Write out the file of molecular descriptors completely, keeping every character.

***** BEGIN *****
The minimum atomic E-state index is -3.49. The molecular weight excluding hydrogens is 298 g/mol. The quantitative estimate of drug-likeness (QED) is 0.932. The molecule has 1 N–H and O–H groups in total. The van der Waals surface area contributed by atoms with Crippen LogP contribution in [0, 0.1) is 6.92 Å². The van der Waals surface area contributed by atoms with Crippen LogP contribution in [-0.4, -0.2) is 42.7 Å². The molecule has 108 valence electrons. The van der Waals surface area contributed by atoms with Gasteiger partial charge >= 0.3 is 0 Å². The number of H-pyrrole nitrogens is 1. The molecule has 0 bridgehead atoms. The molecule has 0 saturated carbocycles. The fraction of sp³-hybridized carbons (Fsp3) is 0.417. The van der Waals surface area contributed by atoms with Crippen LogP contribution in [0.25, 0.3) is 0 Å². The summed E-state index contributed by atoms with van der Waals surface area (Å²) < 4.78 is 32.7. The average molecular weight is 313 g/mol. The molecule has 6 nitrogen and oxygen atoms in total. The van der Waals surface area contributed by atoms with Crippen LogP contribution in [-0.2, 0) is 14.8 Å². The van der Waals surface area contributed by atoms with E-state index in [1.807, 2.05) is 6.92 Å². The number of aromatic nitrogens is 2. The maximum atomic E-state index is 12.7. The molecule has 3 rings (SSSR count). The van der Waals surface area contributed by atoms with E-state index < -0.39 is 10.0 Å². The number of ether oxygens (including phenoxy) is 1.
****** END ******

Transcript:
The minimum atomic E-state index is -3.49. The molecular weight excluding hydrogens is 298 g/mol. The quantitative estimate of drug-likeness (QED) is 0.932. The molecule has 1 N–H and O–H groups in total. The van der Waals surface area contributed by atoms with Crippen LogP contribution in [0, 0.1) is 6.92 Å². The van der Waals surface area contributed by atoms with Crippen LogP contribution in [-0.4, -0.2) is 42.7 Å². The molecule has 108 valence electrons. The van der Waals surface area contributed by atoms with Gasteiger partial charge >= 0.3 is 0 Å². The number of H-pyrrole nitrogens is 1. The molecule has 0 bridgehead atoms. The molecule has 0 saturated carbocycles. The fraction of sp³-hybridized carbons (Fsp3) is 0.417. The van der Waals surface area contributed by atoms with Crippen LogP contribution in [0.25, 0.3) is 0 Å². The summed E-state index contributed by atoms with van der Waals surface area (Å²) < 4.78 is 32.7. The average molecular weight is 313 g/mol. The molecule has 6 nitrogen and oxygen atoms in total. The van der Waals surface area contributed by atoms with Crippen LogP contribution in [-0.2, 0) is 14.8 Å². The van der Waals surface area contributed by atoms with E-state index in [1.807, 2.05) is 6.92 Å². The number of aromatic nitrogens is 2. The maximum atomic E-state index is 12.7. The molecule has 3 rings (SSSR count). The van der Waals surface area contributed by atoms with E-state index < -0.39 is 10.0 Å². The number of ether oxygens (including phenoxy) is 1.